Warfare, Political, Leadership, and State Formation: The Case of the Zulu Kingdom, 1808-1879(1)
Deflem, Mathieu, Ethnology
The origin and evolution of the nineteenth-century Zulu Kingdom are used to examine two competing state formation theories: Robert Carneiro's circumscription theory and Elman Service's theory of institutionalized leadership. Both theories partly clarify Zulu political developments: Carneiro's explains the origin and territorial expansion of the Zulu empire, while Service's can account for the beginning differentiation of political roles in the Zulu state. Two alternative explanations of the causes of Zulu state formation are discussed to integrate the diverging theoretical perspectives of Carneiro and Service. First, the role of the Zulu king, Shaka, should be considered politically relevant only inasmuch as Shaka's wars of conquest were instrumental for the unification of the Zulu Kingdom. Second, further developments in Zulu politics involved limited structural change from dispersed tribes to a unified military state. The analysis of political formations, including their origin and further transformation, should not be conducted in unilinear evolutionary terms, but from a multidimensional processual perspective. (State formation, circumscription theory, institutionalized leadership, Zulu Kingdom)
The development of the Zulu Kingdom is one of the most remarkable and extensively documented case studies in the history of state formation. The rise of the Zulu empire over a relatively short period of time, its powerful expansion over a wide territory, the overwhelming violence and terror involved, and the brutal European overthrow of the regime have long attracted scholarly attention from historians, anthropologists, and sociologists of African political systems. In this article, two theories of state formation are applied to the development of the Zulu Kingdom: Robert Carneiro's circumscription theory (Carneiro 1970) and Elman Service's theory of institutionalized leadership (Service 1975). These theories represent two influential perspectives in the historical study of state formation, but they have not yet been carefully tested in light of the Zulu case. This is particularly remarkable given the widely acknowledged analytical merit of both theories as well as the historical significance of the evolution of the Zulu political structure. This essay therefore undertakes an examination that may prove valuable to assess the strengths and limitations of two theories of state formation in light of a significant episode in the history of African indigenous politics. I also seek to advance ideas that may aid in breaking through all too commonly held conceptions of state formation processes due to a nearly exclusive orientation on European political processes. My analysis rests on the assumption that political systems developed autonomously in precolonial times in Africa (and elsewhere) that were of sufficient complexity to be discussed in terms of state formations, yet that have to be explained by theoretical models that take into account specific conditions of time and place which set them apart from their European counterparts.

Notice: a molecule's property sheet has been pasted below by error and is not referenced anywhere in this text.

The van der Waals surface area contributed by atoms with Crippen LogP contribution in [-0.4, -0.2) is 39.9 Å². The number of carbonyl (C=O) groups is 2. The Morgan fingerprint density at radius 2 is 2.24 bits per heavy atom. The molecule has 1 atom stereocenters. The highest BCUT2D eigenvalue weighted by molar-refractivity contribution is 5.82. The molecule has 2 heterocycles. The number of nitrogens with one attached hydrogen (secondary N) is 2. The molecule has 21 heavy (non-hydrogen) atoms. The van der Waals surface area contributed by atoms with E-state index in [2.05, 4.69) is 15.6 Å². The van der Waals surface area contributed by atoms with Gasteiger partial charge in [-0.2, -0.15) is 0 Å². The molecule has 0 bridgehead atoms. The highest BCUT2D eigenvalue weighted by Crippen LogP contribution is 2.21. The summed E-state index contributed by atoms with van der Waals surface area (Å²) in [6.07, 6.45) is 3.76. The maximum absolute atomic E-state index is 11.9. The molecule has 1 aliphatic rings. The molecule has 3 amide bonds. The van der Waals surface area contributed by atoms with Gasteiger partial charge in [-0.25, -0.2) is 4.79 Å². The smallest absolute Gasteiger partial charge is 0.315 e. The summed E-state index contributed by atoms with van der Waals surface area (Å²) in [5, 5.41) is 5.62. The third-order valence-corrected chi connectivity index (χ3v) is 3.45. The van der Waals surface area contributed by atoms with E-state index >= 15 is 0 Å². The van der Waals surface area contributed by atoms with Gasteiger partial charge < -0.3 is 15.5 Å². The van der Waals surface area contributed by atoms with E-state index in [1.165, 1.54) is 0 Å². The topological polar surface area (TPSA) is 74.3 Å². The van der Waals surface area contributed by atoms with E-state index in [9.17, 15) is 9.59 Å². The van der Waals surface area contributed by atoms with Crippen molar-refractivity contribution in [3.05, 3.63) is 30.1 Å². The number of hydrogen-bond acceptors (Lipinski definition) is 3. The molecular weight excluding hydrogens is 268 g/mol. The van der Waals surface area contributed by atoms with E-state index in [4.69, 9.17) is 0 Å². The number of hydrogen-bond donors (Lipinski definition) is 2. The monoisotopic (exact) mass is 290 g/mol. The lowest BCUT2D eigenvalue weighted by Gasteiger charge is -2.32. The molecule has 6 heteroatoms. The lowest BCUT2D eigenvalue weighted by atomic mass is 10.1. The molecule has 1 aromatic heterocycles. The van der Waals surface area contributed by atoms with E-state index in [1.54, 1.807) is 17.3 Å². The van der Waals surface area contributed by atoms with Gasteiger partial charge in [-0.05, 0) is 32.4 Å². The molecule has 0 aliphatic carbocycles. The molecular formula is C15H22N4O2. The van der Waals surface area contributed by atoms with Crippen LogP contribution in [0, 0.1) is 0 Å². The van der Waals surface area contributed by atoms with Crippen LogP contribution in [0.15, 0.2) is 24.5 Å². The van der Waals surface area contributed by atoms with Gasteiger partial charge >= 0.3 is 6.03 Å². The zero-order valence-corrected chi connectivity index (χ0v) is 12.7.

After outlining the main theses of Carneiro's circumscription theory and Service's theory of institutionalized leadership and deriving testable propositions from a comparison of both, I present a brief history of the Zulu Kingdom from its formation to the European destruction of the empire (1808-1879) and trace the factors that can account for the evolution of Zulu politics in terms of Carneiro's and Service's state formation theories, indicating the strengths and limitations of the theories. Two alternative explanations of Zulu political processes will also be considered: the role of the Zulu kings, particularly Shaka; and the nature of Zulu political developments from dispersed tribes to a unified political entity. These lead to a discussion of the applicability of Carneiro's and Service's state formation theories to the case of the Zulu Kingdom. I conclude by suggesting the need for a multidimensional processual framework of political developments that combines coercive and integrative mechanisms to explain the dynamic nature of political formations and transformations. …